Our Winter 2019 Video Contest Runners-Up: Jacey and Kailee

Earlier this year, we launched a video contest to hear from ABF alumnae about their grant experiences. The runners-up from our competition were Jacey, D2D ’18, and Kailee, D2D ’07.

Jacey, now 12, received a Dare to Dream grant in the fall of 2018 to take cooking classes at Kitchen Window. Watch her video and hear about the process of applying for an ABF grant and why these classes will help Jacey achieve her dream.

Here is a transcript of Jacey’s video:

Hello everyone. My name is Jacey. I’m 11 years old, and my grant cycle was fall 2018. I’m about to show you an interview that I did explaining my grant experience with Ann Bancroft Foundation.

Q: Why did you choose to apply for the grant?

A: I chose to apply because I wanted to attend adult cooking classes. One, because I wanted the cooking knowledge. Two, I wanted to learn how to teach other people what I know about cooking because I want to open up my own healthy cooking school for kids.

Q: Did you enjoy the grant process?

A: I enjoyed the grant process. It was a fun couple months for me, between meeting with my mentor, filling out the application with her, smooshing them together. It was a really fun process. The only hard part was the waiting, trying to figure out whether you got notified or not in your head, like, “Did I make it? Did I make it?”

Q: How did you like having a mentor to help you?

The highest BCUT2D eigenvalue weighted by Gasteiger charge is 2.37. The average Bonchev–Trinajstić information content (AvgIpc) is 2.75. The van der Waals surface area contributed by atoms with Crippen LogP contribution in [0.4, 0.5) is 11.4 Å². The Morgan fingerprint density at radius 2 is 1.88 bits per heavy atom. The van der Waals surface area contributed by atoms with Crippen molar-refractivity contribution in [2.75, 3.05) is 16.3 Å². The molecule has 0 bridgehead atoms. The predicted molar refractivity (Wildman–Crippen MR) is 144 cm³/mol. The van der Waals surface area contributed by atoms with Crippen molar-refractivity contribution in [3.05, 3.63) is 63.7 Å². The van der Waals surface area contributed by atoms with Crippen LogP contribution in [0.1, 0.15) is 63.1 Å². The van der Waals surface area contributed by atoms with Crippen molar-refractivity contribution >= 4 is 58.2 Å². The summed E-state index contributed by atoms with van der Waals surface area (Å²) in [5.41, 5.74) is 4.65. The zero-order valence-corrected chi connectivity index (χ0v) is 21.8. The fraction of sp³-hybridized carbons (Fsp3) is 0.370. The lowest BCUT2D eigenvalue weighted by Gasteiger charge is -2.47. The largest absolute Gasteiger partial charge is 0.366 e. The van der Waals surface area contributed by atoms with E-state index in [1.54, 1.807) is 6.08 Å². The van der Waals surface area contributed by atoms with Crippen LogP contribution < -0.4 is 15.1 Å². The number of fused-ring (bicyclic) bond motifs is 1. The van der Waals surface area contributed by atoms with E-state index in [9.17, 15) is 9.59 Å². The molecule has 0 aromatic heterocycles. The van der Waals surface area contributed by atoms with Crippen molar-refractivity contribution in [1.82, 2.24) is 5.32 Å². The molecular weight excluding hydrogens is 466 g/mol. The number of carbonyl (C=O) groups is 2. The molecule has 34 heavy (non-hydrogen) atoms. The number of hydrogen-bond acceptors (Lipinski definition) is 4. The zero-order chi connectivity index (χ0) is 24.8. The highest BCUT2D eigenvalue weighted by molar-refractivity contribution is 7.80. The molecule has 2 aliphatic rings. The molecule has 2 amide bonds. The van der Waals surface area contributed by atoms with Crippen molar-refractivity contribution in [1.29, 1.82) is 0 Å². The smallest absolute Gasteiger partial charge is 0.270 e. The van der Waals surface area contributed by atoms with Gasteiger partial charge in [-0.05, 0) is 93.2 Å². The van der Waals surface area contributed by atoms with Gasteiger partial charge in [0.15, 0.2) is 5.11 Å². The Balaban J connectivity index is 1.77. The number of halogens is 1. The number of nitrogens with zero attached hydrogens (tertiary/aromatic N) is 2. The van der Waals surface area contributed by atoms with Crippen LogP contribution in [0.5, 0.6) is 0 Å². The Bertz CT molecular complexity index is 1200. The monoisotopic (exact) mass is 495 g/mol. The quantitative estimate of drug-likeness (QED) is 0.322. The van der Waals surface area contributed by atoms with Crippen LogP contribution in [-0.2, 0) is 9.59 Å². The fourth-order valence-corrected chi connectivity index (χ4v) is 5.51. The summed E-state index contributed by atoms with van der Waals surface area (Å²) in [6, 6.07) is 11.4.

A: I liked having a mentor. One, because she was really encouraging. Two, she helped correct my writing mistakes. And three, having new ideas and always being there for you.

I would like to say a big, big thank you to the Ann Bancroft Foundation for allowing me to achieve my dreams by giving me the grant money. It meant a lot to me. Cooking is one of my biggest passions, so that really made me happy that I would be able to attend those cooking classes. If you are looking to apply for the grant, I would definitely tell you yes. It was a wonderful experience for me, and I would love for you to have your dreams achieved through the Ann Bancroft Foundation.

Kailee received her ABF grant back in 2007 and currently works as a financial adviser. She also started a nonprofit that helps survivors of domestic violence. Watch Kailee talk about the impact of her Dare to Dream grant when she was in middle school.

Here is a transcript of Kailee’s video:

Hi, my name is Kailee Soderlund, and I received a grant from the Ann Bancroft Foundation in the spring of 2007 to attend track and field camp at the University of Minnesota.

I was in middle school, and being a girl in middle school is really tough sometimes—take it from somebody that’s been there and is really glad she’s not in middle school anymore!

During that season of my life, my parents were in the process of getting a divorce, and as my dad was leaving I asked him, “Dad, why are you doing this?” And he said, “I have to choose between my happiness and my kids, and I’m choosing my happiness.”

And the biggest thing that the grant did for me during that time was there was a school counselor who invited me to apply for the grant, and ultimately became my formal mentor, and she saw worthwhile pursuits in me that I did not see in myself.

Later on—fast forward to life—I now have a financial advising practice in the Twin Cities, and I also started a nonprofit for women that have gone through domestic violence and helping them get back on their feet financially. And as we uncover needs throughout the planning process for them, whether it’s debts that they can’t pay off, or scholarships to attend school, those are things that were are able to extend through the funds generated from my personal practice.